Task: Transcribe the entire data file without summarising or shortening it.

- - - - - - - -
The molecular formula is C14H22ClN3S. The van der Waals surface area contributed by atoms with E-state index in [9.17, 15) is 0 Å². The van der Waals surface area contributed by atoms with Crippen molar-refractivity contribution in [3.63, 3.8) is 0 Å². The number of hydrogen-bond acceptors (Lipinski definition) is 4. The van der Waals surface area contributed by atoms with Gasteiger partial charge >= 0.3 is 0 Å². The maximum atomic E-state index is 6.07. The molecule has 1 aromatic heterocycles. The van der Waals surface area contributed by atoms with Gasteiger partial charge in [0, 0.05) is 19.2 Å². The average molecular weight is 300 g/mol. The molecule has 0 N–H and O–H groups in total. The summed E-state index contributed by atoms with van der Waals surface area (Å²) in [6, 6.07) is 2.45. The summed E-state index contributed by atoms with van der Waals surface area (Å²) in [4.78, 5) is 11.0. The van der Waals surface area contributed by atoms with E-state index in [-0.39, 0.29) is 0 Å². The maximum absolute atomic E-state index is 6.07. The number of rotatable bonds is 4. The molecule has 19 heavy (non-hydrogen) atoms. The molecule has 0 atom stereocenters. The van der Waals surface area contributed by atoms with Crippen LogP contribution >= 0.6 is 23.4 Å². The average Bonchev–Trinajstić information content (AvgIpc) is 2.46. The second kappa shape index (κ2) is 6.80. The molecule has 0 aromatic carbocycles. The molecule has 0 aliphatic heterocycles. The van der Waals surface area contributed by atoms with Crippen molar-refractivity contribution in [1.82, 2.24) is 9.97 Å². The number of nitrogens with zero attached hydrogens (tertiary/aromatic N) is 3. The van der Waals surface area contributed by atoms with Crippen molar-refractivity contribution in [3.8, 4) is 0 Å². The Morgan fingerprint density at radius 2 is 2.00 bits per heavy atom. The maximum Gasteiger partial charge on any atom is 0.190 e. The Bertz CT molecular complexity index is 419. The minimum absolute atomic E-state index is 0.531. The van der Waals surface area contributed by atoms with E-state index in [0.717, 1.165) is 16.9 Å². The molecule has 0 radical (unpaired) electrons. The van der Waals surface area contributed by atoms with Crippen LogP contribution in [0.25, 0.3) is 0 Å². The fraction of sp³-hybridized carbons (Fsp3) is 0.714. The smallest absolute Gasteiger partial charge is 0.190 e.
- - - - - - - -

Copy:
The molecular formula is C14H22ClN3S. The van der Waals surface area contributed by atoms with E-state index in [9.17, 15) is 0 Å². The van der Waals surface area contributed by atoms with Crippen molar-refractivity contribution in [3.63, 3.8) is 0 Å². The number of hydrogen-bond acceptors (Lipinski definition) is 4. The van der Waals surface area contributed by atoms with Gasteiger partial charge >= 0.3 is 0 Å². The maximum atomic E-state index is 6.07. The molecule has 1 aromatic heterocycles. The van der Waals surface area contributed by atoms with Gasteiger partial charge in [0, 0.05) is 19.2 Å². The average molecular weight is 300 g/mol. The molecule has 0 N–H and O–H groups in total. The summed E-state index contributed by atoms with van der Waals surface area (Å²) in [6, 6.07) is 2.45. The summed E-state index contributed by atoms with van der Waals surface area (Å²) in [4.78, 5) is 11.0. The van der Waals surface area contributed by atoms with E-state index in [-0.39, 0.29) is 0 Å². The maximum absolute atomic E-state index is 6.07. The number of rotatable bonds is 4. The molecule has 19 heavy (non-hydrogen) atoms. The molecule has 0 atom stereocenters. The van der Waals surface area contributed by atoms with Crippen LogP contribution >= 0.6 is 23.4 Å². The average Bonchev–Trinajstić information content (AvgIpc) is 2.46. The second kappa shape index (κ2) is 6.80. The molecule has 0 aromatic carbocycles. The molecule has 0 aliphatic heterocycles. The van der Waals surface area contributed by atoms with Crippen molar-refractivity contribution in [1.82, 2.24) is 9.97 Å². The number of nitrogens with zero attached hydrogens (tertiary/aromatic N) is 3. The van der Waals surface area contributed by atoms with Crippen molar-refractivity contribution in [3.8, 4) is 0 Å². The Morgan fingerprint density at radius 2 is 2.00 bits per heavy atom. The maximum Gasteiger partial charge on any atom is 0.190 e. The Bertz CT molecular complexity index is 419. The minimum absolute atomic E-state index is 0.531. The van der Waals surface area contributed by atoms with E-state index in [0.717, 1.165) is 16.9 Å². The molecule has 0 radical (unpaired) electrons. The van der Waals surface area contributed by atoms with Crippen LogP contribution in [0.25, 0.3) is 0 Å². The fraction of sp³-hybridized carbons (Fsp3) is 0.714. The smallest absolute Gasteiger partial charge is 0.190 e.